Unlike many of Kurosawa’s samurai films which paint very clear differences between good and evil, Gosha’s movie is much cloudier in its morals and ethics, and the tone is definitely less noble and much more ironically downbeat. The script by Gosha, Keiichi Abe, and Eizaburo Shiba doesn’t give the peasants much moral high ground, and the ending goes beyond bittersweet to something closer to nihilism. Gosha’s direction tends to dwell quite a bit on close-ups of faces, most effective even when things are particularly violent, and the action set pieces are spread pretty uniformly throughout the movie. (One in a bamboo forest is particularly exhilarating, and Shira’s beating sequence is the film’s most breathtaking scene: shot with impressive use of montage and brutal sound effects.) The script does try to shoehorn a couple of love stories into the scenario, but they just don’t fit and are admirably dropped without much elaboration. More problematic is the development of Aya’s character whose support of her father ebbs and flows without much practical reasoning. It’s the weakest element in the development of the characters which otherwise holds the attention quite well.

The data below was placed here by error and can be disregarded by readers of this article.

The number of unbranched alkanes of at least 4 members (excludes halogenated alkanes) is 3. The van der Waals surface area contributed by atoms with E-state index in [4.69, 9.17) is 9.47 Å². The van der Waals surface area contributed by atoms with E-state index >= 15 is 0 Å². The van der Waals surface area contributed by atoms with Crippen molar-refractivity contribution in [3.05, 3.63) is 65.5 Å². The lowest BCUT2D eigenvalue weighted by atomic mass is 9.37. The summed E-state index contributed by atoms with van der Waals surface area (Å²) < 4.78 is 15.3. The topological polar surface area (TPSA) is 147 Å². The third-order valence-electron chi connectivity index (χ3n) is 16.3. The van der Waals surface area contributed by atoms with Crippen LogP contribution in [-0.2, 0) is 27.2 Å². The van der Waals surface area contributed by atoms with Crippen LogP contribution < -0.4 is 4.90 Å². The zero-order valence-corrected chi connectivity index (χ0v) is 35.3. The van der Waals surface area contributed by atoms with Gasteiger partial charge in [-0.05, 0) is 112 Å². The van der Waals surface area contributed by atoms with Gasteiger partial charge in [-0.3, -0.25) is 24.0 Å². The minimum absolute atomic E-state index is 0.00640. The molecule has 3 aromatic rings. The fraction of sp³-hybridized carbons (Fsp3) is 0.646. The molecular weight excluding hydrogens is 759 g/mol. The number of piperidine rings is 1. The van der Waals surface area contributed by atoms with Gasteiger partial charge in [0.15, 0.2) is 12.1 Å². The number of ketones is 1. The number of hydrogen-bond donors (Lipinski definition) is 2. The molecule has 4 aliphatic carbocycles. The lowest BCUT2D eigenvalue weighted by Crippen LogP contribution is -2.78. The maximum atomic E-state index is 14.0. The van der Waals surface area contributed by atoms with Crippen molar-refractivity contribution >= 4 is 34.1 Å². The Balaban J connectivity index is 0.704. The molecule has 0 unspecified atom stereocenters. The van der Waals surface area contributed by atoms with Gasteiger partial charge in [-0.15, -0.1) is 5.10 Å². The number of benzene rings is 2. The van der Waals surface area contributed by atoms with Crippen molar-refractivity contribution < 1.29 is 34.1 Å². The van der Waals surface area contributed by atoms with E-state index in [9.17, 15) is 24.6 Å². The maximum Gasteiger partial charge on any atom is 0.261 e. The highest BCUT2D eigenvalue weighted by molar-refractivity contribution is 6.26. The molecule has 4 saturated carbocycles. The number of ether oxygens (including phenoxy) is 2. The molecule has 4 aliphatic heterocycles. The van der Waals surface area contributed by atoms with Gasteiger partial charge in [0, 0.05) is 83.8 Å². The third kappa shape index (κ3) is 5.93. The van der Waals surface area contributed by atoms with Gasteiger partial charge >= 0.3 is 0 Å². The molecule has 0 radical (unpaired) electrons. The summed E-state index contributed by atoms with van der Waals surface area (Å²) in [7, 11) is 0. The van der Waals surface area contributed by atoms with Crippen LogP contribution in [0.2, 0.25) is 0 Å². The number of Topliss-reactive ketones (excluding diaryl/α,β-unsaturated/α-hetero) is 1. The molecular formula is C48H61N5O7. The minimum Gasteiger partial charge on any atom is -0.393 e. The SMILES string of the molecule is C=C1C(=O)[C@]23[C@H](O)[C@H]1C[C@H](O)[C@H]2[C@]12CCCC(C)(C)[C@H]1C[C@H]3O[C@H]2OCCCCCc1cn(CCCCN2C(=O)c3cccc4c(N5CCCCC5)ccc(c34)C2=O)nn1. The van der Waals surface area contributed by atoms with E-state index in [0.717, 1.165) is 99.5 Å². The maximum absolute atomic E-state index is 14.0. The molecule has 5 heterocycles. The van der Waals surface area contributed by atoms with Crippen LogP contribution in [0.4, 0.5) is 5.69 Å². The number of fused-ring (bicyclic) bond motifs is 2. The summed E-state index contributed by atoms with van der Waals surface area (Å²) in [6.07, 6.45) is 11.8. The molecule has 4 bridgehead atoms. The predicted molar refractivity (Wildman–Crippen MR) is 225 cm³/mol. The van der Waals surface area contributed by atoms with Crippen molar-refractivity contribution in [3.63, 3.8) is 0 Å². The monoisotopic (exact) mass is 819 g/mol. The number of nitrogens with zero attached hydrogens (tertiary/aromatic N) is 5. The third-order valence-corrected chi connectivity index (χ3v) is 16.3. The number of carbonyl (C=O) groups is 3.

Tetsuro Tamba was the biggest star in the film at the time, and his performance here only added to his allure. He’s mesmerizing as a stoic samurai risking life and limb for a cause not his own. He doesn’t need to say a word or move a muscle to completely dominate any film frame, and he emerges at the end as the movie’s only truly triumphant character, as thankless and unappreciated as he is. Isamu Nagato seems to have been studying Toshiro Mifune’s various samurais as his Sakura scratches and plays the fool on occasion in a very enjoyable performance. As the samurai who enjoys a life of leisure while coasting on his deadly reputation, Mikijiro Hira’s Kikyo offers a definite counterpoint to the film’s other two warriors and does well by doing little. The women are less interesting: Miyuki Kuwano’s Aya and Toshie Kimura’s Oine do a great deal of whimpering, but they both do rise to the occasion when they declare themselves to their various superiors.